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Big Mess with my Solar Panel Company

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  • CA-Salesguy
    replied
    In the agreement you signed when purchasing the home it states that they will charge you for the power the system produces. If the system doesn't produce energy due to your interference then they will charge you the estimated amount that the system would have produced. You should flip that switch back on because you're going to pay for it regardless might as well get the energy. You're paying your local utility and then accruing costs for the same energy. This way you can stop paying your local utility except the connection charges. You're doing the equivalent of holding an extra pump and the gas station and just pouring the gas onto the ground while paying for the gas from a diff pump. Except when it comes time to pay you'll owe for all that gas you poured out. I'm sorry you didn't understand what you signed. It sounds as if your realtor was ignorant and Atty incompetent. You probably have malpractice cases against them. But the solar company has a pretty simple contract that high schoolers can understand. Burying your head in the sand isn't keeping those monthly charges to accrue. Just turn it back on and at least benefit for what you'll pay for eventually. Even if you don't pay Vivint you'll at least not have to pay local utility and have some money for legal fees that are on the horizon.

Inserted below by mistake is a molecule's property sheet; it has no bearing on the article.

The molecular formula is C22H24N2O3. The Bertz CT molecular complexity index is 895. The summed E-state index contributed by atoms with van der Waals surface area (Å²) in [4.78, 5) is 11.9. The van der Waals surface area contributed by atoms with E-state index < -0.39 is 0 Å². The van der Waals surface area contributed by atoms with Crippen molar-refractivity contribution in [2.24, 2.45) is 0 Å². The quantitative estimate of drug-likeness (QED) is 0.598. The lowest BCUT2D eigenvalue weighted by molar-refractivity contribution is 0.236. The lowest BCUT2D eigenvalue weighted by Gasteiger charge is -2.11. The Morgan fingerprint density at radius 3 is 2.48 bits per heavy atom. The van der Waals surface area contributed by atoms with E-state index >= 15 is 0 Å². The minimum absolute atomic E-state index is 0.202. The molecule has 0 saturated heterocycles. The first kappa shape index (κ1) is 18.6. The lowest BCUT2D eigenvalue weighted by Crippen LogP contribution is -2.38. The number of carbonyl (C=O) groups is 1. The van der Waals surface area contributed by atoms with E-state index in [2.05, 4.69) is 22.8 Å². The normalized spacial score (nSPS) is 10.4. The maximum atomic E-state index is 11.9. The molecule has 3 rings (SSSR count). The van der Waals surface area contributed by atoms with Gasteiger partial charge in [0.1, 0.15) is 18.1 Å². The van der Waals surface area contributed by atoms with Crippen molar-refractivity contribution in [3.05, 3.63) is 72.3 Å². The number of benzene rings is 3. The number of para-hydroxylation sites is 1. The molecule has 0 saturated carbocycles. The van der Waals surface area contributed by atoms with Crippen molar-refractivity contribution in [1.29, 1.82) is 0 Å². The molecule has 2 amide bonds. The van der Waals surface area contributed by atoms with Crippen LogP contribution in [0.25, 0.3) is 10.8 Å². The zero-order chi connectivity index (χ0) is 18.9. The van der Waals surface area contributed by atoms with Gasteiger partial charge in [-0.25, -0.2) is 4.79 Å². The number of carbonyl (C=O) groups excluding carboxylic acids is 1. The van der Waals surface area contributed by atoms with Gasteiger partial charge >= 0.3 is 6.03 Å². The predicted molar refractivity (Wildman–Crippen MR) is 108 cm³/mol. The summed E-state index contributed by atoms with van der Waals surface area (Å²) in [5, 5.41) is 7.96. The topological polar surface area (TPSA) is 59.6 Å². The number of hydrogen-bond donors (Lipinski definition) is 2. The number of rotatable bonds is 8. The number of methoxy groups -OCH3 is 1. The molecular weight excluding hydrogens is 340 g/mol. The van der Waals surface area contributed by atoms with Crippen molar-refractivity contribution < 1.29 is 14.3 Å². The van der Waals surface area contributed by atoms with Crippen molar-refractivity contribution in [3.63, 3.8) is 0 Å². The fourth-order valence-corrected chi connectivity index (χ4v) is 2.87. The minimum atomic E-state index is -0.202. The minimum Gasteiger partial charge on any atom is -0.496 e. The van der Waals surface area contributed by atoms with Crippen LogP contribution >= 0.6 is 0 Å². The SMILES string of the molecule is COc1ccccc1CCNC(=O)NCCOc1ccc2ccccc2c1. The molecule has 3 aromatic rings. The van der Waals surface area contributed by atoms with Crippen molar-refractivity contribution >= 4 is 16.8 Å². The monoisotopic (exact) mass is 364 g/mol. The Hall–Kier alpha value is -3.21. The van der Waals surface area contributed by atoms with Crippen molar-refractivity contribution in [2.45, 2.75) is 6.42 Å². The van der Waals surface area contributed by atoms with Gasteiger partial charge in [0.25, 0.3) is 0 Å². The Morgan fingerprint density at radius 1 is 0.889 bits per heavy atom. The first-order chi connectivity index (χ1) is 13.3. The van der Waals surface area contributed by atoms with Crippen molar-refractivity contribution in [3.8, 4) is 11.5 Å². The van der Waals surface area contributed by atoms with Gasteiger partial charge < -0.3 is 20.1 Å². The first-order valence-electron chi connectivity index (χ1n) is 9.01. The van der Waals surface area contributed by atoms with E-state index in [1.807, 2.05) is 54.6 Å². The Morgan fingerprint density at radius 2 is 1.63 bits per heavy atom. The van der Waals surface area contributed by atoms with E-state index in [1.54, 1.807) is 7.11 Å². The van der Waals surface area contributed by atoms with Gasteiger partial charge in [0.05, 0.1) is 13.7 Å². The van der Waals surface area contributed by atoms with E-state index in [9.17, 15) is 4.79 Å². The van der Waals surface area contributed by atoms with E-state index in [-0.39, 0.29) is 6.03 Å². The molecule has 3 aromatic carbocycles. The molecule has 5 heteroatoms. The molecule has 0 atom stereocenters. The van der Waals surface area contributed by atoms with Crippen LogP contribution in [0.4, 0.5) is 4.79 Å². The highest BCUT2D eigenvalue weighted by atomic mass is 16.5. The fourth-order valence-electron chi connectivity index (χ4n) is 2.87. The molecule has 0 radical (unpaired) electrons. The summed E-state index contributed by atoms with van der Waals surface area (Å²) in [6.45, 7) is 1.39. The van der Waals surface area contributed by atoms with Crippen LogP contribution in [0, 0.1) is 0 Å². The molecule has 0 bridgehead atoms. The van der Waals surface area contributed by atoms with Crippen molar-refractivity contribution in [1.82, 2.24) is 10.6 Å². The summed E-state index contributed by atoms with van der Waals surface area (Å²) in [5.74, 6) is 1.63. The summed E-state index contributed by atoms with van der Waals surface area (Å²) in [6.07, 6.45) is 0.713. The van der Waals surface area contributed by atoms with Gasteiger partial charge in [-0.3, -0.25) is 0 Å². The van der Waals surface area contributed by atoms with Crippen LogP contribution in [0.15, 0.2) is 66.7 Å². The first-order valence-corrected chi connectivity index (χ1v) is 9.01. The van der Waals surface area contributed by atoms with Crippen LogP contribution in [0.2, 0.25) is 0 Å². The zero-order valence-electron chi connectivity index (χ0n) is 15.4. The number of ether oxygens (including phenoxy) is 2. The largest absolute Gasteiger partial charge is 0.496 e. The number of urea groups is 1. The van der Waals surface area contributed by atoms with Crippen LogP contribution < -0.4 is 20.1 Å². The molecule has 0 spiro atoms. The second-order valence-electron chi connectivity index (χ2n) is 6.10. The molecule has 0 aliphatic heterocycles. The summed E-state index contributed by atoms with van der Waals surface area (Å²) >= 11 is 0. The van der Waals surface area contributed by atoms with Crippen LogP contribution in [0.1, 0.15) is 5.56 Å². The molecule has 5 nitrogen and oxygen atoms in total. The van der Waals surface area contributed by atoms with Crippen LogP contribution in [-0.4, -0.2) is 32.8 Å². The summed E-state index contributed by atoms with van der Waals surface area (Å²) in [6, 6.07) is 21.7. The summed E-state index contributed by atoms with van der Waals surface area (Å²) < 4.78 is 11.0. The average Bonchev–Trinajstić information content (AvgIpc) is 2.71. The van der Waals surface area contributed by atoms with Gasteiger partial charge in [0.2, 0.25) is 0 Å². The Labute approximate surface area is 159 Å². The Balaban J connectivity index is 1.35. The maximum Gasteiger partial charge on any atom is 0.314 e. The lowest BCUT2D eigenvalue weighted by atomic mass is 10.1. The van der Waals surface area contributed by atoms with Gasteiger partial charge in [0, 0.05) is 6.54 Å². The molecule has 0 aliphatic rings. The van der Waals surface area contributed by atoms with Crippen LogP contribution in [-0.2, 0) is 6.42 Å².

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  • J.P.M.
    replied
    Originally posted by jathans View Post
    I agree with J.P.M.: Never anything good comes from these big wolves. Their strategy is to always end up in profit, which often means destroying lives of simple people, who do not have the whole picture.
    Like Michael Corleone said : "It's nothing personal. It's strictly business".

    Stop being na

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  • jathans
    replied
    I agree with J.P.M.: Never anything good comes from these big wolves. Their strategy is to always end up in profit, which often means destroying lives of simple people, who do not have the whole picture.

    Leave a comment:


  • J.P.M.
    replied
    Originally posted by azdave View Post
    Not to freak you out but Vivint may simply be letting the interest and penalties accumulate and then go after you years from now when you try to sell. They know people move about every 7-9 years.

    Maybe their best strategy is letting you think they are incompetent and have forgotten about you. You did sign a transfer agreement right? Why would they walk away from that kind of income potential if they have the original contract and your signature agreeing to assume that contract?
    Don't know what's likely to happen, but being a believer in Murphy's law, and being generally cynical about things, including large solar vendors, and Vivant in particular, I'd pay attention to what Azdave writes and consider taking some positive action, and also consider retaining legal counsel. Doing nothing seems like hiding your head in the sand and leaving you potentially vulnerable.